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Orgs, Pundits React to EC Patent Decision

Mar 07, 2005, 17:00 (10 Talkback[s])

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NoSoftwarePatents: EU Council Sends a Mockery of a Common Position to the European Parliament for a Second Reading

"Florian Mueller, who manages the pan-European NoSoftwarePatents.com campaign, was in the Council building today to follow the discussion. In his immediate reaction, he said that 'we as the opponents of software patents don't have to talk too much now about the democratic illegitimacy of this proposal because it's so obvious. Even the chairman of today's meeting conceded it...'"

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FFII.org: Council Presidency Adopts Software Patent Agreement Against Council's Rules

  • "Luxembourg negated the Council's own Rules of Procedure, which state that a B-item (which is at the same time a request to remove an A item) can only be rejected by the a majority of the Council, and not just by the Presidency. (art 3.8)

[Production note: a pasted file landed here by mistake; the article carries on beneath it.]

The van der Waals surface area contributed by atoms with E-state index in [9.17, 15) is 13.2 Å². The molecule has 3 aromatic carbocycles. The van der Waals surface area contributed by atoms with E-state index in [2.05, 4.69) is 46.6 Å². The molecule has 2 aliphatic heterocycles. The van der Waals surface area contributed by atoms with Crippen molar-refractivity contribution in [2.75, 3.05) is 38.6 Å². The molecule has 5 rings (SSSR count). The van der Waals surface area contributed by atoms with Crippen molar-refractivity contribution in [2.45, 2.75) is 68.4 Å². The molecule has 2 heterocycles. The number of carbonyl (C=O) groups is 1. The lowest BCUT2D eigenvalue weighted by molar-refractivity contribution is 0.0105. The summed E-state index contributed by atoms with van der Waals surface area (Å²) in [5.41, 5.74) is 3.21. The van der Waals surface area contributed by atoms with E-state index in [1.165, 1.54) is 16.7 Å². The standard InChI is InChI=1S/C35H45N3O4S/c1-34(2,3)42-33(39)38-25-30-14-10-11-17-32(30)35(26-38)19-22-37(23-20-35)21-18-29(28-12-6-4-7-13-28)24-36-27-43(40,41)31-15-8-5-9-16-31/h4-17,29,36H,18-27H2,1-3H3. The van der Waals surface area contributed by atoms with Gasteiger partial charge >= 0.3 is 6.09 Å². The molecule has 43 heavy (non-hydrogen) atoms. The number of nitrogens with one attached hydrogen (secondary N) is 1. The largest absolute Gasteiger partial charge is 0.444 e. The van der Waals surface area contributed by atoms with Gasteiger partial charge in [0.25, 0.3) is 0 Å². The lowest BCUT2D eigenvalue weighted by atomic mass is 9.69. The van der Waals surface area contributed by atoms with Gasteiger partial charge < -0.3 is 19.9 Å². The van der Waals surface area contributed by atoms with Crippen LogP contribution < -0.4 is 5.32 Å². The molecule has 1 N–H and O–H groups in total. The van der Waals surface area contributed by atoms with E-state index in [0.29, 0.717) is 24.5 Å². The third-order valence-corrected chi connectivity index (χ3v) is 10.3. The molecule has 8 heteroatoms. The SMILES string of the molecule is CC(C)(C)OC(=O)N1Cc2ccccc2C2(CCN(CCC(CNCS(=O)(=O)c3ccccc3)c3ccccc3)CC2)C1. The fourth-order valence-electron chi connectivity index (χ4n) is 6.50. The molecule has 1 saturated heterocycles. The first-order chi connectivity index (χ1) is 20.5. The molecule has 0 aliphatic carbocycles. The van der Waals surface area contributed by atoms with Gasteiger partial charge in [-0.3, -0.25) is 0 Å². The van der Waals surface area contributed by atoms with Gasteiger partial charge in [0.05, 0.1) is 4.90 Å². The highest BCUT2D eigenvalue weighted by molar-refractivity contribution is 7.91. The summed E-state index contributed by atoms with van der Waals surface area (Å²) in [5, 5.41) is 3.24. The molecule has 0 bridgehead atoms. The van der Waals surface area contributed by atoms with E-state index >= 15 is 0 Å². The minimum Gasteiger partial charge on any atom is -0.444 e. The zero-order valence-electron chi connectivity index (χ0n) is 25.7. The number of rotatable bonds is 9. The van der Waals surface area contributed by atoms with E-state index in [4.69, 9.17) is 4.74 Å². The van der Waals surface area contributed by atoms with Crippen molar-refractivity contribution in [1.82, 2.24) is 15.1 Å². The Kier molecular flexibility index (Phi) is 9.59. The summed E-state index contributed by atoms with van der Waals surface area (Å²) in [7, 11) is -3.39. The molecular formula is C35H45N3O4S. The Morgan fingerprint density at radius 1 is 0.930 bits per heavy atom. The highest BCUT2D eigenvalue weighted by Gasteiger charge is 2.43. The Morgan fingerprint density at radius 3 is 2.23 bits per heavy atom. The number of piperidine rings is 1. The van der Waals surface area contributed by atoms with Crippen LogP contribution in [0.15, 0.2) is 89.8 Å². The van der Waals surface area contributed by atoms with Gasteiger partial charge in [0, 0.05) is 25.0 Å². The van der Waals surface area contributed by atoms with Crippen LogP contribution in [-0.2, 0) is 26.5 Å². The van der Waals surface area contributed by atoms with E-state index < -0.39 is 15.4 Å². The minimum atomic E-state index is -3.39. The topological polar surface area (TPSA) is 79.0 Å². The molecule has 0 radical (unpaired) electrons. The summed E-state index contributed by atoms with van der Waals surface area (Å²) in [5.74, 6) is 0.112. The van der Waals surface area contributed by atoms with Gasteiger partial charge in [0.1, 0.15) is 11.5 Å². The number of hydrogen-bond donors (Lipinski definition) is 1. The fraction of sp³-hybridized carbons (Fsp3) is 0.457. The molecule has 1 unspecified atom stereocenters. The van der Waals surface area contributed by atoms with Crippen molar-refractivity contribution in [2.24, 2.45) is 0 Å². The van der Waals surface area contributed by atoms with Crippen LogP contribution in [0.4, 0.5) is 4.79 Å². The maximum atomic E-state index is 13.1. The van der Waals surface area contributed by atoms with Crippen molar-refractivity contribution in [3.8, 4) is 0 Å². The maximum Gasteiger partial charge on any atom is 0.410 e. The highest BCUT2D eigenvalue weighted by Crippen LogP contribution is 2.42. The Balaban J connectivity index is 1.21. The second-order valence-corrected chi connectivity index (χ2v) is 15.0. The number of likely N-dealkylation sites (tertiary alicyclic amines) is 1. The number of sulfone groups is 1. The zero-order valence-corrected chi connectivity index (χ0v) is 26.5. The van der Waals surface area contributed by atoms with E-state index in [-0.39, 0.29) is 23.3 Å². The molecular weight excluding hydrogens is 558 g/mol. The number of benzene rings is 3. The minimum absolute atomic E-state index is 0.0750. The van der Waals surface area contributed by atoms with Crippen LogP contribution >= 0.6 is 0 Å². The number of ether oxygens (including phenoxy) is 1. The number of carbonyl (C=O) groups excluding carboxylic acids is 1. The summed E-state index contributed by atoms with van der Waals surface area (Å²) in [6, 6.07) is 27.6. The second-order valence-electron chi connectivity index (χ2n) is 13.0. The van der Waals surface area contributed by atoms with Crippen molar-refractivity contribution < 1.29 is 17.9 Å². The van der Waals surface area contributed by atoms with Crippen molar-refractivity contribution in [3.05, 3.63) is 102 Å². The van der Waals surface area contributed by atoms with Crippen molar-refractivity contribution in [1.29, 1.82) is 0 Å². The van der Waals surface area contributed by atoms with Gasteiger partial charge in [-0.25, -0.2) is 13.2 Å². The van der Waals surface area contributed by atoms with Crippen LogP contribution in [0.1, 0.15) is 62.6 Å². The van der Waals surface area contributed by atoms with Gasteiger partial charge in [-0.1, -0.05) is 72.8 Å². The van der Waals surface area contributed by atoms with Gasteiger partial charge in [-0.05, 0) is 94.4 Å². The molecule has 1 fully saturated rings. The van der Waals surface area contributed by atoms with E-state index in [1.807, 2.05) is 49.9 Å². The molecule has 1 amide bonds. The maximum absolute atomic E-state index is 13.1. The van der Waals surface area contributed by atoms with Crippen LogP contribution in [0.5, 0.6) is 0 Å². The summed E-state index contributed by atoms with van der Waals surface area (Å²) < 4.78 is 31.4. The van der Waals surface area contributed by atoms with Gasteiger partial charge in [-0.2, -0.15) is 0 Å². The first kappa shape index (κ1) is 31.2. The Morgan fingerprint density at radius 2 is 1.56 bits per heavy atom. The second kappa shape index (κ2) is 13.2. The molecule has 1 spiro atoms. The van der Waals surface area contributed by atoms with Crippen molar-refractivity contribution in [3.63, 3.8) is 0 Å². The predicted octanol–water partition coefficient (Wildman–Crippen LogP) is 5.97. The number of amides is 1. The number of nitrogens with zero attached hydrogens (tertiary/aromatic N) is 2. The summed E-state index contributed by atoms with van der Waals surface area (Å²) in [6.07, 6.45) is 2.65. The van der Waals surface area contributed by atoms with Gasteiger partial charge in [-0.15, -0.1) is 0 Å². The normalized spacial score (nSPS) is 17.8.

• "The objecting countries seem to have forgotten to request removal of the A-item from the agenda. Rules 3.1 + 3.7 would have given any single country the right to have the A-item removed, because the Luxemburg presidency had failed to insert it more than 14 days earlier. This is how Poland has removed A-items from the Agricultural & Fishery Council twice in the past...'"

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The Inquirer: European Democracy Bogus, Says Open Source Consortium

"Mark Taylor, executive director of the Consortium, said: 'The fact that an unelected body can ride rough shod over the near unanimous wishes of an elected parliament demonstrates that any pretensions the EU has to being democratic are just that--pretensions. To many this smacks of institutionalised deference to vested interest and intrigue, some of which originate outside the EU...'"

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ZDNet UK: Software Patents Make a Mockery of European Ideals

"Whole countries opposed it, its proponents couldn't explain it, and its own parliament called for it to be completely reconsidered. Twice. Therefore, the European Council decided to approve it. Barring an exceptional parliamentary earthquake, the Computer Implemented Inventions Directive will be rubber-stamped by the European Parliament and will in time become law across the Union. It seems Bill Gates got more than a regal tap on the shoulder when he was visiting last week: if these are the punishments for heading a company convicted in Europe and America for anti-trade monopoly abuse, let us hope he is never rewarded...'"

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